New Brunswick Description
At the Bay of Fundy and the Miramichi River, shipbuilding was the dominant industry throughout the 19th century followed by logging and farming. In the last half of the century, railroads were built across the province, making transportation of resources to other markets a viable source of income.
In 1867, Ontario, Quebec, New Brunswick, and Nova Scotia joined together to form the Dominion of Canada. Following this confederation, the provinces suffered significant economic decline, primarily caused by the new national policies and trade barriers that had been established resulting in disrupted trading relationships with New England.
The Great Fire of 1877 in Saint John and the decline of the shipbuilding industry also affected New Brunswick's economy. The Panic of 1893 significantly affected the export economy and many workers lost their jobs and moved west to other parts of Canada or to the United States. New Brunswick Today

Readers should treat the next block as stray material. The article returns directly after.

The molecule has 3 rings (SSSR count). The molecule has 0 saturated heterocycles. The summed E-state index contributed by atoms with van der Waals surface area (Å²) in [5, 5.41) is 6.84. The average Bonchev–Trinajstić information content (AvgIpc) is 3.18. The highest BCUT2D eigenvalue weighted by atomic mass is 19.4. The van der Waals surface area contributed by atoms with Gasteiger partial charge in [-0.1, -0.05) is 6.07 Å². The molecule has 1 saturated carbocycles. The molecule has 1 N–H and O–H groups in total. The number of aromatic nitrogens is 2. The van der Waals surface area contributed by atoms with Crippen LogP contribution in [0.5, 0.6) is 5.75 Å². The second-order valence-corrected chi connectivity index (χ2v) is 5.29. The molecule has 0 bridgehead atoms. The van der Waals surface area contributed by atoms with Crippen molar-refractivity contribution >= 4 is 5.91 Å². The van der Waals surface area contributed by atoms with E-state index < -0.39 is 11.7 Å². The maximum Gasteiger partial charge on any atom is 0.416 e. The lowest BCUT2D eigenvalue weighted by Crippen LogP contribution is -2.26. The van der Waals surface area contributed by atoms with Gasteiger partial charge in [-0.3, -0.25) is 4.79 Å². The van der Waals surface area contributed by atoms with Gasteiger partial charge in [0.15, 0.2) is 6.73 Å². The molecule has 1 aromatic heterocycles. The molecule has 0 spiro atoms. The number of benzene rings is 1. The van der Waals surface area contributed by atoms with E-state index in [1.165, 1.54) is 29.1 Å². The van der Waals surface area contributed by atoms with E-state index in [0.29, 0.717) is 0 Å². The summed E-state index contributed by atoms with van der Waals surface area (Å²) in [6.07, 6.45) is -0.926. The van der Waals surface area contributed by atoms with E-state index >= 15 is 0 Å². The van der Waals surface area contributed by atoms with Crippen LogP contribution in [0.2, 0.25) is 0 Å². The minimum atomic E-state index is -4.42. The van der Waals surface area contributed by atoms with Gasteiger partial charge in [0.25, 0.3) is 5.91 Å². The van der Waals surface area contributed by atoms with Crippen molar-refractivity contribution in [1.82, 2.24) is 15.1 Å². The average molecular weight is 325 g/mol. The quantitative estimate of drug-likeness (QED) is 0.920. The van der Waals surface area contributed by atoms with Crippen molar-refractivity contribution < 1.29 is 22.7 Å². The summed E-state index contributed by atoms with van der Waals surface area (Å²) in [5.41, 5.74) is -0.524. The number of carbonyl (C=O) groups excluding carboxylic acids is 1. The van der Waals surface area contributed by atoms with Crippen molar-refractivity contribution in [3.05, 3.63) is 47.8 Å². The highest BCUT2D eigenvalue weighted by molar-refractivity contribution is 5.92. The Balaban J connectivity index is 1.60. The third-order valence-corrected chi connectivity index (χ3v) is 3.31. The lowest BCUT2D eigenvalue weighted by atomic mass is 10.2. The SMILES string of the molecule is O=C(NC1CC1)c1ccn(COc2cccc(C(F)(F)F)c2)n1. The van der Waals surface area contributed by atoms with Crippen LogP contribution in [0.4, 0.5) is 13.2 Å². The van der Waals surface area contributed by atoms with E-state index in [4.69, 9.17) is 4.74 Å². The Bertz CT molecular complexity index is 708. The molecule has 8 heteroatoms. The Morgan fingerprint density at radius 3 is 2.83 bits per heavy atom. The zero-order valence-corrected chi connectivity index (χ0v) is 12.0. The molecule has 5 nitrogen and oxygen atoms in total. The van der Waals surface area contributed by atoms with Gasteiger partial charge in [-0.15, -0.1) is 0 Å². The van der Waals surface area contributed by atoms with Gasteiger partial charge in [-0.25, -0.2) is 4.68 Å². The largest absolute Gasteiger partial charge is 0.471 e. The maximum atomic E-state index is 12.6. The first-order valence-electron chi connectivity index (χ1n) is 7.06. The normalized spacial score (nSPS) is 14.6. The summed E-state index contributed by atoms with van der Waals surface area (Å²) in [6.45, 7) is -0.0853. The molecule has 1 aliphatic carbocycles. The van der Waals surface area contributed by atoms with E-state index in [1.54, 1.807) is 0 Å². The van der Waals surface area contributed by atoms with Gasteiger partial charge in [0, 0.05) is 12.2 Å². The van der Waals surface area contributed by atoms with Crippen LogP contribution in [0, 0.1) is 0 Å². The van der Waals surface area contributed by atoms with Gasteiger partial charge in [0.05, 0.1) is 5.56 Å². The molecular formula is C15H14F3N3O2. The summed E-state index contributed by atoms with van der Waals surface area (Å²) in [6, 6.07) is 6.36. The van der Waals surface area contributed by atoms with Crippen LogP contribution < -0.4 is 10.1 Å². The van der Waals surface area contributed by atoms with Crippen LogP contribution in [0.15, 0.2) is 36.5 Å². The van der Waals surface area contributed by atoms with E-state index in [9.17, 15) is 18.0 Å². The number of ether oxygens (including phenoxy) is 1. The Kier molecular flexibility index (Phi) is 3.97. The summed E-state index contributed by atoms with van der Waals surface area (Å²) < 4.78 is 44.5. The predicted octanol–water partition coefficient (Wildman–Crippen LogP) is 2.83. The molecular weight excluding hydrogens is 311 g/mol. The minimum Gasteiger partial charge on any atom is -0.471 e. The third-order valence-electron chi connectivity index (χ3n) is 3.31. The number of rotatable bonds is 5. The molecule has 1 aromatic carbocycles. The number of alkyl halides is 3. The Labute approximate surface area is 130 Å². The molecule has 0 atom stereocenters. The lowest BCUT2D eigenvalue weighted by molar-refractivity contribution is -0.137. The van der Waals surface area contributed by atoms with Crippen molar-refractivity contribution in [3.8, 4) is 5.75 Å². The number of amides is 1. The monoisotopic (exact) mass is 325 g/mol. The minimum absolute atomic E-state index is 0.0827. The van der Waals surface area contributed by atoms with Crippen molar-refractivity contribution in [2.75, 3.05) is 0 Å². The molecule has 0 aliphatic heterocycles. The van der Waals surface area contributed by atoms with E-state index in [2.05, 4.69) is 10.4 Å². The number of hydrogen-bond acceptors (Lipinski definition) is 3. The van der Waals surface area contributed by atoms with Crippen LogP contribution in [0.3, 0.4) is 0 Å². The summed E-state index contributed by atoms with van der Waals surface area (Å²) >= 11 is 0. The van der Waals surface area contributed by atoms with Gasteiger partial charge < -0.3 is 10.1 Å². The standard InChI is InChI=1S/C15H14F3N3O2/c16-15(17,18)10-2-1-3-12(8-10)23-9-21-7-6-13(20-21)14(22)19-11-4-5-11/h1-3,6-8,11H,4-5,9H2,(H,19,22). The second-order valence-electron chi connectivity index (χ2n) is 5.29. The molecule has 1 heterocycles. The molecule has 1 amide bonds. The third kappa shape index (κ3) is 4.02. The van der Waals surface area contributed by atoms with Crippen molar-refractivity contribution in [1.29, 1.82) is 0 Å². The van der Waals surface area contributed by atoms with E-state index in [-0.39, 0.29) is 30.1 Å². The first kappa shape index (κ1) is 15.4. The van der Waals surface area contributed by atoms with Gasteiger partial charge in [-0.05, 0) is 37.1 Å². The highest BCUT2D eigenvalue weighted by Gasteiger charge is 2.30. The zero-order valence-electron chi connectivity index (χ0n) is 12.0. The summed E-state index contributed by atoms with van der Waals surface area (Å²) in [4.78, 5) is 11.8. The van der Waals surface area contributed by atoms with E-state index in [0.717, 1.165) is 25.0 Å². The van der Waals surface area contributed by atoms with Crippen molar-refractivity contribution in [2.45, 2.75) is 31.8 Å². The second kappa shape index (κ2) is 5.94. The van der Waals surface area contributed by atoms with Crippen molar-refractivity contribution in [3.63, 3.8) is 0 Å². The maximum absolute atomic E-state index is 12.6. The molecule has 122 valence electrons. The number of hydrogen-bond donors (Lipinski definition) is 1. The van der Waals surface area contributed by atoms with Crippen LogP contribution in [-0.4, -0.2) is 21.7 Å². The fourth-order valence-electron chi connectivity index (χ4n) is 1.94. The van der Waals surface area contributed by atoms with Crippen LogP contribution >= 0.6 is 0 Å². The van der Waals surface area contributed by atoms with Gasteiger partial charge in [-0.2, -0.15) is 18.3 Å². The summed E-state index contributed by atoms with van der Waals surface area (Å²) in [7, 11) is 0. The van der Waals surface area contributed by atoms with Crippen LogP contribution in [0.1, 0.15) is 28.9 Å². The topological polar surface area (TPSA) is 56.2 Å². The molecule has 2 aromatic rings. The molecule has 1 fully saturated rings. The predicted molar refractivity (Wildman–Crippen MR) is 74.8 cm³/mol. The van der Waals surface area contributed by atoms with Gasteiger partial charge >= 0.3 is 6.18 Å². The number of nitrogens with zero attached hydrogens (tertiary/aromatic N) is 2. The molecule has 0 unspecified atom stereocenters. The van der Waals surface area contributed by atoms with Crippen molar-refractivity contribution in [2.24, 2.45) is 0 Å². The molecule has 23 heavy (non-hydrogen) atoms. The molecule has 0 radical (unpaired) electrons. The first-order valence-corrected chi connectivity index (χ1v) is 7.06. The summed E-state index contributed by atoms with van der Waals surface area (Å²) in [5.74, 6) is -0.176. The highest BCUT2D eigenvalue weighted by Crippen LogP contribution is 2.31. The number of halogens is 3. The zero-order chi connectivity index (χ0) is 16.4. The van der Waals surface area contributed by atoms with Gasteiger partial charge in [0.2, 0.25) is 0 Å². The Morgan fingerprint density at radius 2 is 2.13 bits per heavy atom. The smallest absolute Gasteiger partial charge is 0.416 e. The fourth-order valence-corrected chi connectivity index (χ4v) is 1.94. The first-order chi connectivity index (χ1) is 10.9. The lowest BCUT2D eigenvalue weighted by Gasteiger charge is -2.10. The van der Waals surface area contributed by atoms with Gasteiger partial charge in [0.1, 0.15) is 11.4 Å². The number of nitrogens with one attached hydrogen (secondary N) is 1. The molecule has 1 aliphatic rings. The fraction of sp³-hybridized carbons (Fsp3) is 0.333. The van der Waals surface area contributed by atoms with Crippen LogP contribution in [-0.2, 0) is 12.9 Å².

The Acadians, mainly French speaking, were isolated from the English-speaking residents of the province and in 1969, the Official Languages Act was passed making French an official language, equal with English. (New Brunswick is the only official bilingual province).
At the beginning of the 20th century, the economy began to expand with manufacturing growth in the textile industry and forestry. Heavy metals mining is prominent in the northern part of the province and includes one of the world's largest potash deposits.
Although New Brunswick has a signficant coast line, it is sheltered from the Atlantic Ocean while its vastinterior contributes to its continental climate. The diverse landscape ranges from the Appalachian Mountains to the Miramichi Highlands to the eastern and central lowlands. One of the Marine wonders of the World, the Bay of Fundy, is home to the highest tides in the world.
A visit to New Brunswick offers a most unique Maritime experience whether enjoying the great outdoors or the lively cities with their eclectic blends of cultures.